That’s staying power friends, and when it comes to Italian cuisine, few things have stood up like the ravioli. Yes the ravioli, that little doughy Italian dumpling that can be stuffed with anything—though ricotta cheese is the traditional starting point—to devise the perfect bite of food.
Stephen Kalt, Borgata chef/partner at Fornelletto’s Cucina & Wine Bar, recently highlighted the savory little bites, along with some perfect wine matchings at a another of his Holy Ravioli demonstration and luncheon events on Saturday, March 14 as part of the Savor Borgata Culinary Series.
It’s a formidable task, of course, to come up with a new take on an 800-year-old standby like the ravioli.
Legend has it that though “riavvolgere” means “to wrap,” most believe the dish was actually named after Ravioli, a renowned 13th-century chef in the Repubblica di Genova.
Oh, sure we all know that the pilgrims and Native Americans got together about 1621 and celebrated a great feast and then watched some high school football before going out at midnight to get great bargains to start their Christmas shopping. And it was in 1863 that Abe Lincoln declared the first official national Thanksgiving Day along with the proclamation that the Detroit Lions always play a game on the holiday.
But to tell the truth, there’s a lot of controversy over that first Thanksgiving Day–especially the menu. The pilgrims probably ate some turkey, but venison (deer) was the likely main course along with a lot of seafood and also vegetables from their great harvest that year (which was the reason for the whole thing).
What’s not clear is if they had pie. Records show the pilgrims had access to a lot of wild fruits and berries growing around New England, but whether they baked them into a flaky crust and served them with coffee and ice cream is anybody’s guess.
Think of it—a pie-less Thanksgiving. Oh those poor, poor pilgrims.
When Borgata Hotel Casino & Spa was looking to highlight the amazing dining and restaurant options we offer here in Atlantic City—not to mention our incredible line-up of chefs—we decided to offer a series of events, demonstrations, and special deals at our dining venues.
Thus was born the Savor Borgata Series. Of course, first we had to come up with a name for the series.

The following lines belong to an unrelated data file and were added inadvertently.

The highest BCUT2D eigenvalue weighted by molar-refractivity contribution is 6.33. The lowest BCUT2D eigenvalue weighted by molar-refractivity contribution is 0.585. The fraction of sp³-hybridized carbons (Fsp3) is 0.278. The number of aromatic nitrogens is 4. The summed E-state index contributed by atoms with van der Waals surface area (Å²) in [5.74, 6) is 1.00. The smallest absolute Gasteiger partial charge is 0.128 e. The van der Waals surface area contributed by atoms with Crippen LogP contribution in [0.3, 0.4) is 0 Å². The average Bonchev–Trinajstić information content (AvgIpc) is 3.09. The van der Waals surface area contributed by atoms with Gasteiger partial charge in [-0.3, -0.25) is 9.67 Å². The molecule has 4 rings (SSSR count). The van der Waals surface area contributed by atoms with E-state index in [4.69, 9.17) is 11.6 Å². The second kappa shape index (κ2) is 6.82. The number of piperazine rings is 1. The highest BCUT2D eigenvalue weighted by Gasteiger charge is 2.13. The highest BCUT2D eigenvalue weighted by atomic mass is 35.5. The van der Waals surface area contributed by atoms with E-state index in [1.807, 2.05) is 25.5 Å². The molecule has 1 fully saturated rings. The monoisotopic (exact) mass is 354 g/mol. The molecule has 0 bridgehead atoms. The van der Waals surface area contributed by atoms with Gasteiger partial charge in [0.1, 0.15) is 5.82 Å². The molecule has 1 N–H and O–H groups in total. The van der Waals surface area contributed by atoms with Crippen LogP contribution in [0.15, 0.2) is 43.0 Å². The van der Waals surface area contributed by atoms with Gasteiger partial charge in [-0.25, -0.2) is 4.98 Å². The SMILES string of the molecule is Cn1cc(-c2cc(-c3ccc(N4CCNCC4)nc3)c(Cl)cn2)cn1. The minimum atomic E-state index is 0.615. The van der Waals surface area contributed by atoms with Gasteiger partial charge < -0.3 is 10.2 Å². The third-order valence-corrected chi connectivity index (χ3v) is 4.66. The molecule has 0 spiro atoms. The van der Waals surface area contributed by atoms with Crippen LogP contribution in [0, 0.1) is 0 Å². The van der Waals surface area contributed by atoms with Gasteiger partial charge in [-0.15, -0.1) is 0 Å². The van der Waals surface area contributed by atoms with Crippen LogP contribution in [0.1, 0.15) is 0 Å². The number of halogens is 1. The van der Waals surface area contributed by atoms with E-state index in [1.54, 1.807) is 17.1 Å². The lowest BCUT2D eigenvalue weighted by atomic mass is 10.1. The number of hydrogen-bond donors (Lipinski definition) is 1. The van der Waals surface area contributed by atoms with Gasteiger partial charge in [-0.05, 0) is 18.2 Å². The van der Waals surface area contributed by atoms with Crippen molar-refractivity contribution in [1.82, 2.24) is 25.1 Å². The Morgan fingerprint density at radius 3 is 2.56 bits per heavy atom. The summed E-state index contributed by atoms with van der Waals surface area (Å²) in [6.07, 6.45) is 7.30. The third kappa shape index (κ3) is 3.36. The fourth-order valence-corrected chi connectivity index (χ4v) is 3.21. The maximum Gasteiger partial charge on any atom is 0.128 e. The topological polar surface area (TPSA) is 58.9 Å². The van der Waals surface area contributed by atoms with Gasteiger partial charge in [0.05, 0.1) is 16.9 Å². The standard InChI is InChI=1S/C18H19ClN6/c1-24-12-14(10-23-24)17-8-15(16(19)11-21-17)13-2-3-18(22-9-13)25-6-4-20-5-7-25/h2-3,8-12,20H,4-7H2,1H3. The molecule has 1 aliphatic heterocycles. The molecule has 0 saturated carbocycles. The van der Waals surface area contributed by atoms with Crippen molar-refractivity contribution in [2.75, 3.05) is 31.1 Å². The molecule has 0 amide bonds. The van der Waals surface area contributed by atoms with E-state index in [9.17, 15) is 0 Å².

After rejecting the “Them’s good eats at Borgata” series and the “Chow down until you bust at Borgata” series options, we decided to go with the more refined, Savor Borgata Series title (which we were absolutely thrilled someone thought of).
It was the perfect name for the series of occasional wine tastings, chef demonstrations, cook-book signings or special restaurant deals.
Except, as time went on, it became clear that you, the savorers (the ones who savor?), wanted a lot more than an occasional event. No, once you start savoring, you never want to stop.
Well, we heard you.
The annual Savor Borgata Restaurant Week at Borgata is November 2 to November 7.
Important info to be sure, but perhaps the key point of any wine is where it’s from—not just the country of origin, but the region where it was made.
It’s one thing to say a wine was made in Italy. It’s another to say it was made in the province of Piedmont in the northwest corner of Italy.
Such a wine may be a Piemonte Barolo, one of a range of wines made from the Nebbiolo grape. That alone tells a wine aficionado that this rather light-colored red wine will be wonderfully fragrant, with traditional notes of bitter cherry, earth and even roses.
Or if a wine is made in Tuscany (Toscana), then it comes from an Italian province known for some of the world’s most notable wine regions including Chianti and Brunello di Montalcino. In Tuscany, the Sangiovese grape (red) holds sway, yet many towns may have slightly different versions.
We recently sat down with Fornelletto Cucina & Wine Bar’s Executive Chef, Jason Olson, and challenged him to create four unique, fresh, and easy recipes, all of which incorporate his favorite four spring ingredients. Using Fava Beans, Baby Arugula, Meyer Lemon, and Pecorino Sardo, Chef Olson shares his mouth-watering recipes for 12-hour Lamb with Spring […]